AlN + 3H2O → Al(OH)3 + NH3
This reaction  depicts the breakdown of AlN with water to create Aluminum hydroxide and Ammonia.
This same paper explores temperature and its effect on hydrolysis. They found that when AlN is exposed to heightened temperatures, such as 100 *C or 212 *F, hydrolysis stops - citing no further change in mass as evidence the reaction had stopped. They concluded: “It has been found that hydrolysis products can be crystalline bayerite, gibbsite, boehmite, [Aluminum oxides] or amorphous Aluminum hydroxide, depending on the experimental conditions (time, temperature, and pH and solutes in the solutions).” 
The important takeaway for our community is that all concentrate vaporization occurs well above
100 *C (the boiling point of water). This indicates that hydrolysis and concentrate vaporization are mutually exclusive events.
The cited paper’s experiment tested how atmospheric temperature affects hydrolysis. To test the effects of temperature on hydrolysis even further, another group of scientists attempted to treat AlN by subjecting it to extreme temperatures before it was submerged in water. They found that once AlN reached a temperature above 800 *C, there was “significant improvement in water resistance”.  This paper found a possible method to permanently stop the effect of hydrolysis on AlN.
Hydrolysis can degrade AlN, however with proper heat-treating the possibility of a reaction occurring is mitigated. This reactivity to water is primarily seen in ceramic powder, not in properly sintered and thereby stable ceramic components such as inserts, heating elements, or other objects, especially considering that in virtually all applications, aluminum nitride ceramics are meant to be heated.
Oxidation is the term for a chemical reaction where oxygen is transferred from one molecule to another. In this case, oxidation forms Aluminum oxide (Al2O3) from Aluminum nitride, shown in the figure below:
2AlN + 3/2O2 → Al2O3 + N2
Oxidation of AlN occurs naturally at room temperature, creating a layer as thin as 5-10nm. Once heat-treated, this protective oxide layer will thicken and can only decrease the possibility of hydrolysis.
Figure 5 depicts the oxidation reaction, the mechanism inherent in the protective Aluminum oxide layer. This outer Aluminum oxide layer protects the Aluminum nitride core from earth’s atmosphere. 
Aluminum oxide and Aluminum hydroxide are listed among the least toxic substances to exist. In fact, both have medicinal and pharmaceutical value in many forms. For example: Aluminum hydroxide is an active ingredient in over the counter antacid tablets, and Aluminum oxide is used for ceramic medical implants, artificial bones, and sterile labware.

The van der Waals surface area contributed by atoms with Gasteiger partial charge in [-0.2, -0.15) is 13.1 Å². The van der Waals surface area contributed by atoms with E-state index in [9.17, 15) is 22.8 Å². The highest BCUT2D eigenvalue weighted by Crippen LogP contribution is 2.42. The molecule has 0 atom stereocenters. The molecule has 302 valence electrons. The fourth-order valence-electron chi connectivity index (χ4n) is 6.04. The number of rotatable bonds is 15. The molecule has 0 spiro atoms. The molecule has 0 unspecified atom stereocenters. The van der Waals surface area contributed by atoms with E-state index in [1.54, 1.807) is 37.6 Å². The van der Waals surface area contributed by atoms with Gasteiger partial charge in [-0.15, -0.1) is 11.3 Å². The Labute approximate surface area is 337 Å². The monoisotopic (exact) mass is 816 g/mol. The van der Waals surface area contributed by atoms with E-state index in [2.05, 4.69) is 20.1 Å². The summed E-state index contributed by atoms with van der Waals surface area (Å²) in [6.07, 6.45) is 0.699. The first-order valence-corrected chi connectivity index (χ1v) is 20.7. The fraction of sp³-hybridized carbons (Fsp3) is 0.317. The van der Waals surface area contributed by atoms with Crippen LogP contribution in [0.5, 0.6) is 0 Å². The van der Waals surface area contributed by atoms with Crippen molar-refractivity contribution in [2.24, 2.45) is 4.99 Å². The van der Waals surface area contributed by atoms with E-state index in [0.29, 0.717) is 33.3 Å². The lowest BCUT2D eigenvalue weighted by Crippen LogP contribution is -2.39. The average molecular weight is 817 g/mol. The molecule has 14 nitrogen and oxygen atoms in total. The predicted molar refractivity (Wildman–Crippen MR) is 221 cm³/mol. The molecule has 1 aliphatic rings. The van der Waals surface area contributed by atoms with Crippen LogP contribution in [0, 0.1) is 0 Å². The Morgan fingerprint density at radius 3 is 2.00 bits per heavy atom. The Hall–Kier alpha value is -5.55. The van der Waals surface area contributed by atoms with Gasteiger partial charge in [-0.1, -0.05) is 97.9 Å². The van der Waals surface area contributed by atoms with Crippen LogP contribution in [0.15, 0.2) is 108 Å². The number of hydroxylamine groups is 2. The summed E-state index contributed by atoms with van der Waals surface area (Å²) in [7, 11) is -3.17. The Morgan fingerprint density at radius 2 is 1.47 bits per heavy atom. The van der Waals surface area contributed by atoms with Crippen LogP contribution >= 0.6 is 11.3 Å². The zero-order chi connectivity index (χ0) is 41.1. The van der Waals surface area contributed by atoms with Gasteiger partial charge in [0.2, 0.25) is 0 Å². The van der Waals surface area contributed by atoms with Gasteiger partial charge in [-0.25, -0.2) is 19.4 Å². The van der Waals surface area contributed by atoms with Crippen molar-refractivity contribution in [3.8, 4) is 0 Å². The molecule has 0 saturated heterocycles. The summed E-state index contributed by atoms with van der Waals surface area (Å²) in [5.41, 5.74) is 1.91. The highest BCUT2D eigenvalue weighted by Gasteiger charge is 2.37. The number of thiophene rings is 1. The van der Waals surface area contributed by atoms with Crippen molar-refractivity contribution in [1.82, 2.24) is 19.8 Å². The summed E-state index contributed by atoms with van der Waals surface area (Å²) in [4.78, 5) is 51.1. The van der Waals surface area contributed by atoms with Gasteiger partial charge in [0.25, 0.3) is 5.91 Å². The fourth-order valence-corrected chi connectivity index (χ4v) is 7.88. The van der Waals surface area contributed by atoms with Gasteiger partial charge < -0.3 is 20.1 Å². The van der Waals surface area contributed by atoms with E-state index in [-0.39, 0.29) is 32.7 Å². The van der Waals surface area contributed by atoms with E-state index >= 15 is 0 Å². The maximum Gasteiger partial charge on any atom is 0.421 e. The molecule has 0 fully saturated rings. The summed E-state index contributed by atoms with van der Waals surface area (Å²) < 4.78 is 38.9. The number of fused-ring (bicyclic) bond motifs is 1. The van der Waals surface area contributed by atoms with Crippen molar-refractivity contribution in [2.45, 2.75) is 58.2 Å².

Like many other ceramics, only highly concentrated exposure or ingestion of powdered Aluminum oxide materials have demonstrated toxicity or caused other acute symptoms. Due to the crystal size of this oxide layer, no surface flaking occurs over time. Surface flaking of oxides due to their enlarged crystal size can be seen with materials such as iron. As the iron molecules react with readily available oxygen molecules, iron oxide forms. Iron oxide’s crystal structure takes up too much space on the surface of the iron, causing the iron oxide molecules to become disrupted and flake. This flaking leaves fresh iron exposed to the atmosphere. The exposed iron again oxides and the process repeats until all the iron has been oxidized. Once the protective Aluminum oxide layer is formed and thickened on an AlN substrate via heat-treating, the AlN surface is effectively impermeable to O2, N2, and H2O. This means it is not possible for “aluminum dust” or “free aluminum particles” to be formed as suggested by other public parties within the community.
Surface oxidation is inherent when talking about AlN and its presence poses no risk to consumers. The reaction is beneficial, as it is one of the ways we can protect AlN from hydrolysis and environmental exposure. In the unlikely event of a consumer ingesting such an oxide, it would be an imperceptible quantity and totally harmless, as these compounds are sold over the counter as active ingredients in many antacids.
4.3 Reactions with acids
Aluminum oxide can react with some strong acids and bases. The term for this reaction is amphoterism, as in Aluminum nitride is amphoteric. Al2O3 reacts with Hydrofluoric acid as a base, and Sodium hydroxide as an acid. The chemical reaction with Hydrochloric acid is as follows:
In this chemical reaction we see the formation of Aluminum chloride or AlCl3. Unlike Aluminum oxide or Aluminum hydroxide, AlCl3 is soluble in water. However, AlCl3 will only stay dissolved in the solution as long as HCl is present. When either the acid is neutralized, or all the water evaporates, Aluminum oxide will precipitate out of the solution.
It is important to note that this does not happen with all acids; the chlorine in Hydrochloric acid is directly responsible for this reaction. Acids are highly caustic, and some can even dissolve quartz, ruby, and sapphire materials.
AlN ceramics should not be exposed to any strong acids. Acids pose risk to the insert and consumers - but can easily be avoided by following product instructions.